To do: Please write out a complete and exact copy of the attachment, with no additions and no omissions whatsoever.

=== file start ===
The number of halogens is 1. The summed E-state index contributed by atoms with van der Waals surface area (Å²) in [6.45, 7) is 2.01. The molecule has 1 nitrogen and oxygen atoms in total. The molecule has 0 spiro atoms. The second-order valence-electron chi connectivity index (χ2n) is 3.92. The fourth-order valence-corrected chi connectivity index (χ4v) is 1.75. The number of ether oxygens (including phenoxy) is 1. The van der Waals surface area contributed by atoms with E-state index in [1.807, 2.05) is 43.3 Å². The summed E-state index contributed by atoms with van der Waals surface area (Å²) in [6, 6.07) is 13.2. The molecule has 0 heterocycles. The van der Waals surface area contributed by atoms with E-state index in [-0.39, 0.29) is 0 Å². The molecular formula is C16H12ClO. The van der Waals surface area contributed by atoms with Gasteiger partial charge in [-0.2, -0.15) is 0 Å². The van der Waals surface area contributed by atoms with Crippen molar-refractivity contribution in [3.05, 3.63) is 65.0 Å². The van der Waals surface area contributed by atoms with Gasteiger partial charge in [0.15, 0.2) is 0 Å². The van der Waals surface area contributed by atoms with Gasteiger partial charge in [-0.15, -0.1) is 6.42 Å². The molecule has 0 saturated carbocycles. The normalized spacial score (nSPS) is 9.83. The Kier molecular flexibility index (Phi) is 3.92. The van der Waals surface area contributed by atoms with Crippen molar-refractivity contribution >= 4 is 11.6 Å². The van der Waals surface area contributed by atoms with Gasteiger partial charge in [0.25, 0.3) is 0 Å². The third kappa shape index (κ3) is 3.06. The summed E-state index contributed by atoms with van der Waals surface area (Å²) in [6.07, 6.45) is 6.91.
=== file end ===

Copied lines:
The number of halogens is 1. The summed E-state index contributed by atoms with van der Waals surface area (Å²) in [6.45, 7) is 2.01. The molecule has 1 nitrogen and oxygen atoms in total. The molecule has 0 spiro atoms. The second-order valence-electron chi connectivity index (χ2n) is 3.92. The fourth-order valence-corrected chi connectivity index (χ4v) is 1.75. The number of ether oxygens (including phenoxy) is 1. The van der Waals surface area contributed by atoms with E-state index in [1.807, 2.05) is 43.3 Å². The summed E-state index contributed by atoms with van der Waals surface area (Å²) in [6, 6.07) is 13.2. The molecule has 0 heterocycles. The van der Waals surface area contributed by atoms with E-state index in [-0.39, 0.29) is 0 Å². The molecular formula is C16H12ClO. The van der Waals surface area contributed by atoms with Gasteiger partial charge in [-0.2, -0.15) is 0 Å². The van der Waals surface area contributed by atoms with Crippen molar-refractivity contribution in [3.05, 3.63) is 65.0 Å². The van der Waals surface area contributed by atoms with Gasteiger partial charge in [0.15, 0.2) is 0 Å². The van der Waals surface area contributed by atoms with Gasteiger partial charge in [-0.15, -0.1) is 6.42 Å². The molecule has 0 saturated carbocycles. The normalized spacial score (nSPS) is 9.83. The Kier molecular flexibility index (Phi) is 3.92. The van der Waals surface area contributed by atoms with Crippen molar-refractivity contribution >= 4 is 11.6 Å². The van der Waals surface area contributed by atoms with Gasteiger partial charge in [0.25, 0.3) is 0 Å². The third kappa shape index (κ3) is 3.06. The summed E-state index contributed by atoms with van der Waals surface area (Å²) in [6.07, 6.45) is 6.91.